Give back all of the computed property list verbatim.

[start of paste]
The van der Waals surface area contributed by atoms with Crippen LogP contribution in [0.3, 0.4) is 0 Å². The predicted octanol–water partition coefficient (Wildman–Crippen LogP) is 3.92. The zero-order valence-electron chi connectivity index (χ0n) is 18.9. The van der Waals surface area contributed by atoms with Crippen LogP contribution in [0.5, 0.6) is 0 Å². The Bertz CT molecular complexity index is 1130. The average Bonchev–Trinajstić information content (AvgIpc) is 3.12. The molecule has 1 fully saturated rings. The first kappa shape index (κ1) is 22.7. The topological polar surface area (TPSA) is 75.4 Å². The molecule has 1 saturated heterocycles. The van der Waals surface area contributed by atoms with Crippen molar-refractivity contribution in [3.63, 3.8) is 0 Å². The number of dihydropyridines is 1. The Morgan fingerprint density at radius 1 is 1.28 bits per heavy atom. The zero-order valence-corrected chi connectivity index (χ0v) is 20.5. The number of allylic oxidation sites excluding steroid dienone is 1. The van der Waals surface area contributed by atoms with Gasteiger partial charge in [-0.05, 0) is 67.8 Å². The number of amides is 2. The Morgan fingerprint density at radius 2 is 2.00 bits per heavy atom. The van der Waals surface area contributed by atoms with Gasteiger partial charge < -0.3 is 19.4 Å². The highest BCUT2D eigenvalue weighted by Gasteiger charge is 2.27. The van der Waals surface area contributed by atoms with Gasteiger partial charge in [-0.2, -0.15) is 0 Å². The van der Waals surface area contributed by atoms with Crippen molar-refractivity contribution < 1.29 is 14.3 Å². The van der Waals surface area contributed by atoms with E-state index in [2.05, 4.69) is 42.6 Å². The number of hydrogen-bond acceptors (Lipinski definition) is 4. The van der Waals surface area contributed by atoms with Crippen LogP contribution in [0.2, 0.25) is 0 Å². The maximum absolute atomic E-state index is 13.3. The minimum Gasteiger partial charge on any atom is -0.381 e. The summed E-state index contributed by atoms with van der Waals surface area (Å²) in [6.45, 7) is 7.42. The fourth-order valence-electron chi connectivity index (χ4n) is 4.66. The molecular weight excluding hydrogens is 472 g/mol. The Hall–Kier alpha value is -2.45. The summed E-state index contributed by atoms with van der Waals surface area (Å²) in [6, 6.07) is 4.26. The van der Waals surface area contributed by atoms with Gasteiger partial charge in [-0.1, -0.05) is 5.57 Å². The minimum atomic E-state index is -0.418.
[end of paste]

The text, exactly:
The van der Waals surface area contributed by atoms with Crippen LogP contribution in [0.3, 0.4) is 0 Å². The predicted octanol–water partition coefficient (Wildman–Crippen LogP) is 3.92. The zero-order valence-electron chi connectivity index (χ0n) is 18.9. The van der Waals surface area contributed by atoms with Crippen LogP contribution in [0.5, 0.6) is 0 Å². The Bertz CT molecular complexity index is 1130. The average Bonchev–Trinajstić information content (AvgIpc) is 3.12. The molecule has 1 fully saturated rings. The first kappa shape index (κ1) is 22.7. The topological polar surface area (TPSA) is 75.4 Å². The molecule has 1 saturated heterocycles. The van der Waals surface area contributed by atoms with Crippen molar-refractivity contribution in [3.63, 3.8) is 0 Å². The number of dihydropyridines is 1. The Morgan fingerprint density at radius 1 is 1.28 bits per heavy atom. The zero-order valence-corrected chi connectivity index (χ0v) is 20.5. The number of allylic oxidation sites excluding steroid dienone is 1. The van der Waals surface area contributed by atoms with Gasteiger partial charge in [-0.05, 0) is 67.8 Å². The number of amides is 2. The Morgan fingerprint density at radius 2 is 2.00 bits per heavy atom. The van der Waals surface area contributed by atoms with Gasteiger partial charge < -0.3 is 19.4 Å². The highest BCUT2D eigenvalue weighted by Gasteiger charge is 2.27. The van der Waals surface area contributed by atoms with Gasteiger partial charge in [-0.2, -0.15) is 0 Å². The van der Waals surface area contributed by atoms with Crippen molar-refractivity contribution < 1.29 is 14.3 Å². The van der Waals surface area contributed by atoms with E-state index in [2.05, 4.69) is 42.6 Å². The number of hydrogen-bond acceptors (Lipinski definition) is 4. The van der Waals surface area contributed by atoms with Crippen LogP contribution in [0.2, 0.25) is 0 Å². The maximum absolute atomic E-state index is 13.3. The minimum Gasteiger partial charge on any atom is -0.381 e. The summed E-state index contributed by atoms with van der Waals surface area (Å²) in [6.45, 7) is 7.42. The fourth-order valence-electron chi connectivity index (χ4n) is 4.66. The molecular weight excluding hydrogens is 472 g/mol. The Hall–Kier alpha value is -2.45. The summed E-state index contributed by atoms with van der Waals surface area (Å²) in [6, 6.07) is 4.26. The van der Waals surface area contributed by atoms with Gasteiger partial charge in [-0.1, -0.05) is 5.57 Å². The minimum atomic E-state index is -0.418.